2. Shear Slump
  3. True Slump

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Collapse Slump

In a collapse slump, the concrete totally fails. A collapse slump usually indicates that the blend is too damp or that it is a high workability mix, for which the slump test is ineffective. It indicates that the water-cement ratio is too high, implying that the concrete mix is too saturated or that it is a high workability mix for which a slump test is inappropriate.

Shear Slump

The top part of the concrete shears off and slides sideways in a shear slump.

A shear slump occurs as one-half of a cone slips down an inclined plane. The shear slump means that the outcome is insufficient and that the concrete must be retested for valid results.

  1. If a shear or collapse slump occurs, a new sample should be taken, and the procedure should be repeated.
  2.  If the shear slump continues, as it does in rough mixes, this indicates a loss of consistency in the blend.

True Slump

In a real recession, the concrete actually subsides, remaining roughly in shape.

  1. This is the only recession that is seen in different experiments.
  2. Mixes with stiff consistency have a zero depression, so no difference can be observed between mixes with varying workability in the relatively dry range.

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Slump Cone Dimensions

Equipment including Instruments Utilised: The apparatus for performing slump tests is basically a metallic mould in the shape of a frustum of a cone with the internal dimensions as follows:

  1. 20 cm is the diameter of the bottom.
  2. 10 cm in diameter at the top.
  3. 30 cm in height.
  4. The thickness of the metallic layer for the mould should not be less than 1.62 mm.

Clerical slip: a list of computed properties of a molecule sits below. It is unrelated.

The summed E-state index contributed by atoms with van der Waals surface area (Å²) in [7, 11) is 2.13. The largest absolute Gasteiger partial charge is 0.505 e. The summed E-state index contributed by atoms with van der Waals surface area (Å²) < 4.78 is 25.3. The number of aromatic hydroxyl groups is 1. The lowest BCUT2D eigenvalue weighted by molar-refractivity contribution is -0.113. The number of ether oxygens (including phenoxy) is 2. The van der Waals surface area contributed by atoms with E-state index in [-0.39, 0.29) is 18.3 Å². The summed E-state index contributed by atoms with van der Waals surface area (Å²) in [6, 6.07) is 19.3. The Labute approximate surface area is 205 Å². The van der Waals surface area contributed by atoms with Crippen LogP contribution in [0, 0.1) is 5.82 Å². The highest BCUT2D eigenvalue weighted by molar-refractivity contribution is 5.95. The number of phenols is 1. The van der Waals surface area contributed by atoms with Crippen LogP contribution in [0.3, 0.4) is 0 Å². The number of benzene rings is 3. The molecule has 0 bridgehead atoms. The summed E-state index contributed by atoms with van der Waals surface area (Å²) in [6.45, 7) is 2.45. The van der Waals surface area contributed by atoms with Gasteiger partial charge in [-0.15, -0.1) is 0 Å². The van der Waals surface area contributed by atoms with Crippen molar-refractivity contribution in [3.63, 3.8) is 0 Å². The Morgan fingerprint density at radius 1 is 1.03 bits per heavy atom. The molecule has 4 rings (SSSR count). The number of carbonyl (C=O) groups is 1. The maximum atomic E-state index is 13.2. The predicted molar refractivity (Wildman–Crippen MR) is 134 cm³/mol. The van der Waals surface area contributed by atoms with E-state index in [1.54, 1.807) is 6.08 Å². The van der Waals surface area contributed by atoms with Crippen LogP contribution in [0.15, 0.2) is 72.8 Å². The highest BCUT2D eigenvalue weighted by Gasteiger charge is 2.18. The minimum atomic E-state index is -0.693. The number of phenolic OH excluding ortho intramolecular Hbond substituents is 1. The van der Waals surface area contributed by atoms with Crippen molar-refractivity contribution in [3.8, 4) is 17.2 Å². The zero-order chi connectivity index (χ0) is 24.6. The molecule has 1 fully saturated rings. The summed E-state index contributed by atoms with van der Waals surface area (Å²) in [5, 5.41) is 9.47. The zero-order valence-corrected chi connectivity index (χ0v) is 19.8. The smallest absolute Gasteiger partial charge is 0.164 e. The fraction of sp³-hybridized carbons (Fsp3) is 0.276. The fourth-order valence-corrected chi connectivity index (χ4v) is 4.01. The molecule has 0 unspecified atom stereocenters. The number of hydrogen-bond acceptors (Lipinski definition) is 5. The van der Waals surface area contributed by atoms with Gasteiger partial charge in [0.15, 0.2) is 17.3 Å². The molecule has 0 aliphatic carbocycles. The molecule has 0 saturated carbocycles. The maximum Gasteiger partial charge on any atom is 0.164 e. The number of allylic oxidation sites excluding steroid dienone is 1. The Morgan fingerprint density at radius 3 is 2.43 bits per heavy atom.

5. The diameter of the tampering rod is 16 mm (60 cm long bullet-pointed at the lower end).

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Concrete Slump Test Procedures

Concrete Slump Test Procedures

  1. Add oil to the mould’s internal surface after cleaning it.
  2. Place the mould on a flat, non-porous horizontal base layer.
  3. Fill the mould in four roughly equivalent layers with the prepared concrete mix.
  4. Tamp each sheet in a standardised fashion with 25 strokes of the rounded end of the tamping rod around the cross-section of the mould. Tamping can penetrate into the underlying layer for the following layers.
  5. With a trowel, remove the extra concrete and level the floor.
  6. Remove any mortar or water that has spilled out of the mould and the base layer.
  7. Lift the mould from the concrete in a vertical direction automatically and steadily.
  8. Slump is described as the difference in height between the mould and the height point of the specimen being measured.

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Concrete Slump Chart

[table responsive=”yes” alternate=”yes” fixed=”no”]
Slump in ( mm ) Workability of concrete Application
0 – 1 ( 0 – 25 ) Very low Paving devices with high driven vibration use very dry mixes.
1 – 2 ( 25 – 50 ) Low Low workability mixes with light reinforcement were used for floors, and the pavements were consolidated using hand-operated vibrators.
2 – 4 ( 50 – 100 ) Medium Mixtures of medium workability ; manually consolidated flat slabs Manually placed normal reinforced concrete ; heavily reinforced pieces with mechanical vibration.
4 – 7 ( 100 – 175 ) high Concrete with high workability for pieces with congested reinforcement; Vibration might not be efficient.

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What Is Slump in Concrete?

  1. Slump is a calculation of the consistency as well as the fluidity of concrete.
  2. It depicts the rhythm and general workability of newly mixed concrete.
  3. To put it simply, the bigger the slump, the wetter the mix. Four-inch (4”) slump is quite popular with standard weight concrete as well as being great for pumping.
  4. Slumps that really are larger than normal can decrease the concrete’s resilience, toughness, and permeability.

To produce higher slumps while maintaining the consistency of the concrete, using additives rather than water.